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I'm a longtime contributor to MTV, Billboard, Alternative Press and MovieWeb. I've worked as on-air reporter, host, writer and producer for MTV, MSNBC and E!. I have provided opinion and commentary to programs on VH1, IFC, G4, Fuse, Current and Oxygen. I have written for Huffington Post, Premiere, OC Weekly, SFGate.com, NextMovie.com, MTV's television and movie blogs and other publications. I am the founder of Superhero Productions, providing broadcast, online and aftermarket content for a number of clients including Lionsgate, Sony and Warner Bros. I personally handle artist management for a handful of bands. "Ryan Downey has established a history of breaking some good scoops in the last few years, and you could certainly do worse than bookmark [him] to check in on." -- Ain't It Cool

Friday, January 08, 2010

Movie Review: "The White Ribbon"



I participated in the on-air review of "The White Ribbon" for the Rotten Tomatoes Show on Current. The long-form / written version of my review appears below.

THE WHITE RIBBON
Directed By: Michael Haneke
Starring: Christian Friedel, Leonie Benesce, Burghart Klau├čner
2.5 Stars

Polarizing German writer / director Michael Haneke is both loved and hated and "The White Ribbon" presents a strong case for both positions. I'm able to summon reasons to see this movie, but they are overwhelmed by my overall unhappiness with it. Haneke hates humanity more than most black metal bands hate humanity. His movies are filled with contempt for the corrupt nature of the human spirit and a cynical, simplistic view of how and why things happen. Set just before the start of World War I in a small German village, "The White Ribbon" is no exception.

"Das weisse Band" has racked up awards around the globe and it must be for the gorgeous black and white cinematography of Christian Berger because there's little else here to recommend. Haneke dredges up issues of neglect, indifference, class, religious fundamentalism, adultery, abuse both psychological and physical and even incest under the pretense of building several mysteries throughout the movie that are in fact never solved. I'm not saying every movie should wrap its plot threads into a nice tidy bow at the end, or that every offensive act be punished. But I left "The White Ribbon" feeling like I had just been punched in the stomach for two and a half hours by a cloaked figure in a mask and gloves without any explanation beyond, "Well, people are awful, what do you expect?" And maybe that was the point, but I firmly disagree with this pessimistic (and simplistic) view.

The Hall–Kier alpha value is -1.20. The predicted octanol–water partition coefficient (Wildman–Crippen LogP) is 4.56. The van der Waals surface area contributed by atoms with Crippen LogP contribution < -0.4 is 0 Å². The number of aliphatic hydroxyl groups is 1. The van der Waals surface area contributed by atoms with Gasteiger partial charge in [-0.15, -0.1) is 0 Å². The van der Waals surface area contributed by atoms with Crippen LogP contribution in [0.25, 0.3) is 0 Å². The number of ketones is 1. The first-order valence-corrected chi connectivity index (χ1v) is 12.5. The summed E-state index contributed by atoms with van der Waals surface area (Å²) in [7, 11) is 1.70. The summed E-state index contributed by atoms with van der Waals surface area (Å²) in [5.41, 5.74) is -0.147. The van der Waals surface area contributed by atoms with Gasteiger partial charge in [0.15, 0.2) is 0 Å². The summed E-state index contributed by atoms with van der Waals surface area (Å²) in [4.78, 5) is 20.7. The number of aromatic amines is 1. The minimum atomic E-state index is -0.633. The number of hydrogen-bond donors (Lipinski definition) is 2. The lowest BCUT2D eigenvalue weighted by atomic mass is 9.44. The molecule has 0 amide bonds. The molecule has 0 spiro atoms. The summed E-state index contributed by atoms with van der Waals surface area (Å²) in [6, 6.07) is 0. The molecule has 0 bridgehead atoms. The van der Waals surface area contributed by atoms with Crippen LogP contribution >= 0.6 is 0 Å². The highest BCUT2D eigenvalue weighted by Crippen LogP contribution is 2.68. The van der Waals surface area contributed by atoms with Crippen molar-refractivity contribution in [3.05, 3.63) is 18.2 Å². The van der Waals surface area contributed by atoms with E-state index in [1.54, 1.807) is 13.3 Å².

Who are we watching here? There's a Baron, a teacher, a doctor, a pastor, some fathers, some wives, a bunch of creepy "Children of the Corn" type kids. I'm describing them this way because that's all the movie really offers. These are archetypes, not people, and I found them hard to care about beyond basic human decency - which, if you'll remember, Haneke doesn't seem to believe exists. A lot of bad things are happening to a lot of people, most or some of which may or may not be the work of the kids who always seem to be congregating together suspiciously.

The lack of background music makes for an even more stark environment than the setting or the crisp black and white. Sure, not every movie is "The Godfather," but I found myself actively contemplating how important a score can be when building suspense or drama after I realized the only music in this movie was being made by the characters in whatever scene (a choir singing, a kid playing a flute, a woman playing piano, etc.). It's numbing.

The movie asks a lot of the audience: stare at this closed door for a while. Listen to this guy tell his mistress how worthless she is in the worst detail you can possibly imagine. Haneke has constructed a movie more violent than the last "Saw" picture while spilling barely an ounce of blood. Most of the physical mayhem takes place off screen. It's the emotional, verbal and situational trauma that turns your stomach, forcing you to wriggle in your seat.

As a moviegoer, you try to solve the mystery. As a human being, you try to care about these people. But "The White Ribbon" never solves any of its mysteries and Haneke clearly doesn't care about the characters. Or people.

"The White Ribbon" may be worth seeing to contemplate what Haneke is trying to get across, but I'd personally rather watch something with less blunt force, like the original "Halloween" or "A Nightmare on Elm Street."

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